48 Hours to South Sudan

The beginning of a one month stay in the world’s youngest nation

It’s 1:20 am at Dubai International, but you’d never be able to tell from inside. Lights ricochet in all directions, off shiny handrails lining 3 story escalators, 200 foot glass elevators, and the smiles of Emirates employees, greeting prospective customers enthusiastically despite the hour of the night. On all sides, travelers of every nationality imaginable guide bags, spouses, and children through the crowds, pausing here and there to inspect merchandise or check departure times. In the background, disembodied voices echo in robotic Arabic and English: “Em-irates flight two.. twenty-nine to.. Chen-nai.. is boarding now.. at.. Gate A.. thirty-five.”

I’m sitting cross-legged on marble tile in one corner of the massive terminal. My back is sore from being held slumped against the rigid 90 degree wall for the past 3 hours, but this is the price that I and the other young people around me must pay for free power, taking turns using the electrical outlets that are spaced out along the wall opposite rows of hard red leather seats.

I feel calm, but something inside my head is telling me I should definitely be in panic mode. In less than 8 hours, I’ll be on a the last leg of my journey, a 5 hour flight from Dubai to Juba, the capital of South Sudan, and then the adventure will truly begin. I can feel my brain coating the buzz of activity surrounding me with the glaze of surreality that seems to accompany experiences that have been long anticipated, but seem so out of reach that your mind can’t quite accept that they are going to happen. Pinching myself is too cliché at this point, so I settle for an eye-rub. Definitely not dreaming — this is happening.

So I guess at this point, the real question is: why the hell am I going to South Sudan?

This all got started a few months back, when the UNICEF Innovation Unit in New York contacted our organization, the Foundation for Learning Equality, to learn more about our project that makes Khan Academy available offline: KA Lite.

On our first call, Chris Fabian, co-director of the Innovation Unit, reminded our team of something we had long known, but in our excitement to build our platform, had sort of forgotten: if you don’t have a deep understanding of your end-user, any solution you design for them will fall flat on its face and have no hope at achieving scale.

Gut check time. KA Lite definitely works. It’s been installed in over 80 countries, and we’ve received countless emails from individuals and organizations thanking us and asking for advice on distributing it to offline communities they work with. But we never intentionally sought out potential offline users during the initial development phase to understand their needs, and we certainly have never had anyone on the ground, actually working with communities we serve.

Not only that, but our mission is to ensure that every single person in the world has the opportunity to receive a basic, quality education. We’re guessing there’s about 4.5 billion people out there without access to the Internet. So frankly, if we want to have a hope in achieving our mission of building a more open and fundamentally human-centered educational model, our solution has to scale more effectively than it does now. UNICEF Innovation Unit saw the same things and wanted to help.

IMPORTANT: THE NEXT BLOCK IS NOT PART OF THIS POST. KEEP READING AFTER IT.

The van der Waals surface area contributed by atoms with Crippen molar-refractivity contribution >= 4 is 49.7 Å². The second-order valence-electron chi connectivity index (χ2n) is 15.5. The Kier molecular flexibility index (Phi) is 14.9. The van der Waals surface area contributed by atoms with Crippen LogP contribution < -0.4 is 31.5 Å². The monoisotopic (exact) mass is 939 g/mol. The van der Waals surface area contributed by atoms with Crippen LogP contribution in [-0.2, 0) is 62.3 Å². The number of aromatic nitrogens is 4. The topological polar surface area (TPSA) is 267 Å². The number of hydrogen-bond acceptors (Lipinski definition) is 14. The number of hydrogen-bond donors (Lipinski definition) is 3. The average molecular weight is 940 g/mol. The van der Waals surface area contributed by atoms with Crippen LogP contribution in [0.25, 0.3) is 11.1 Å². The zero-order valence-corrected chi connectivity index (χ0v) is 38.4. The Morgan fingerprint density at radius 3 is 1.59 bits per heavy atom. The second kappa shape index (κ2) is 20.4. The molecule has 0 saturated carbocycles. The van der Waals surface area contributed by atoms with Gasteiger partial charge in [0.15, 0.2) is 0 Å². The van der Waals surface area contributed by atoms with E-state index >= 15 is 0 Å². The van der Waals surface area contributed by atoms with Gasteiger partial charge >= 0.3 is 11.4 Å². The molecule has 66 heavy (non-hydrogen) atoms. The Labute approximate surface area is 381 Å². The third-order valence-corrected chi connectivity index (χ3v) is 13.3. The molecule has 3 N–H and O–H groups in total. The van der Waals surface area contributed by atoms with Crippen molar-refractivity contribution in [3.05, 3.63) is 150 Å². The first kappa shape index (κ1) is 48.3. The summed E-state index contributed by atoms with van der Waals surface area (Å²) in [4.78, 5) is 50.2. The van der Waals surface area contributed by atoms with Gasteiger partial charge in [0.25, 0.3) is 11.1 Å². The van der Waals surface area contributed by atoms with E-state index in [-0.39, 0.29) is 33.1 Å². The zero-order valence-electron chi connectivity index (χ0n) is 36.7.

And so slowly, over a trickle of emails and Skype calls, a general plan was formed: a member of our team would travel to South Sudan, one of the least developed countries in the world, to engage in user-centered design processes and soak up the experience of working and living in the extremely challenging conditions that the South Sudanese face on a daily basis, working with the local staff of War Child Holland to incorporate a customized version of KA Lite into the second phase of their project, Connect.Teaching. The end goal? Push the evolution of KA Lite into a truly user-centered platform, that’s both scalable and highly-effective at improving student learning outcomes. The thinking? If it works in South Sudan, it will work anywhere.

It was eventually decided by our team that I would be the one to engage with this opportunity. At the time, I felt fairly confident. I have training in user-centered design, a degree in human-computer interaction, and I’ve been fortunate enough to travel a fair amount for someone my age. Now that the trip is upon me, to be honest, I feel both excited and nervous. The opportunity for our organization to push our mission forward via this collaboration is enormous, and I feel both honored and personally responsible for making sure that we take full advantage of it. At the same time, I’ve never been to Africa, much less South Sudan, and the travel warnings on the US State Department website didn’t exactly assuage the butterflies. Nonetheless, I’ll be working with an extremely resilient group of people and I have confidence that the environment will not only be safe, but enjoyable. Besides — where’s the fun in life without a little adventure?

And so here I sit on the floor at the airport, dual wielding laptops, power adapters, and nerves. I’ll be writing frequently, and publishing at least once a week about my experience.


Note: this post was written in pieces, starting in the San Diego International Airport and continued on two planes and the airport terminals of Los Angeles and Dubai, spanning approximately 48 hours. It was posted approximately one week after my arrival to South Sudan.

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